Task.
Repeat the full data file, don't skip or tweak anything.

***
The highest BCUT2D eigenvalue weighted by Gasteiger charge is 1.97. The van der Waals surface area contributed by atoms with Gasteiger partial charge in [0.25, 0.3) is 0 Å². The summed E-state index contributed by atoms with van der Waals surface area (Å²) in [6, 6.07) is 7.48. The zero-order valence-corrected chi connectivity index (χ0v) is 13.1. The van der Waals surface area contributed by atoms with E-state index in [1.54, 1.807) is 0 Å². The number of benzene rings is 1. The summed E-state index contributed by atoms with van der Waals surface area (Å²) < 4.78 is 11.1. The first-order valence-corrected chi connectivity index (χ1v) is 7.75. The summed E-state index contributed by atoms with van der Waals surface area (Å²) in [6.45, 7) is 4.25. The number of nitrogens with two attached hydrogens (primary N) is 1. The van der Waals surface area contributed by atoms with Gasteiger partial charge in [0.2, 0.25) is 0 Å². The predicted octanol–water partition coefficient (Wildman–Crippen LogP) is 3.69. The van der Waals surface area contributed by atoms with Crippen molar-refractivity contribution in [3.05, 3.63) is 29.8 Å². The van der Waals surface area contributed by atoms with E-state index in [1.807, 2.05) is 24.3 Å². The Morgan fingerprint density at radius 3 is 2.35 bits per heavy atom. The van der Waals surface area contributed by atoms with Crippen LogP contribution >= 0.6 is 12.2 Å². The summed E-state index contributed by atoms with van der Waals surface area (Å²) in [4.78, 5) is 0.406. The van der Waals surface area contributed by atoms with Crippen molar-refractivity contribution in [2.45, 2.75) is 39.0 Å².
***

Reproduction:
The highest BCUT2D eigenvalue weighted by Gasteiger charge is 1.97. The van der Waals surface area contributed by atoms with Gasteiger partial charge in [0.25, 0.3) is 0 Å². The summed E-state index contributed by atoms with van der Waals surface area (Å²) in [6, 6.07) is 7.48. The zero-order valence-corrected chi connectivity index (χ0v) is 13.1. The van der Waals surface area contributed by atoms with E-state index in [1.54, 1.807) is 0 Å². The number of benzene rings is 1. The summed E-state index contributed by atoms with van der Waals surface area (Å²) < 4.78 is 11.1. The first-order valence-corrected chi connectivity index (χ1v) is 7.75. The summed E-state index contributed by atoms with van der Waals surface area (Å²) in [6.45, 7) is 4.25. The number of nitrogens with two attached hydrogens (primary N) is 1. The van der Waals surface area contributed by atoms with Gasteiger partial charge in [0.2, 0.25) is 0 Å². The predicted octanol–water partition coefficient (Wildman–Crippen LogP) is 3.69. The van der Waals surface area contributed by atoms with Crippen molar-refractivity contribution in [3.05, 3.63) is 29.8 Å². The van der Waals surface area contributed by atoms with E-state index in [1.807, 2.05) is 24.3 Å². The Morgan fingerprint density at radius 3 is 2.35 bits per heavy atom. The van der Waals surface area contributed by atoms with Crippen LogP contribution >= 0.6 is 12.2 Å². The summed E-state index contributed by atoms with van der Waals surface area (Å²) in [4.78, 5) is 0.406. The van der Waals surface area contributed by atoms with Crippen molar-refractivity contribution in [2.45, 2.75) is 39.0 Å².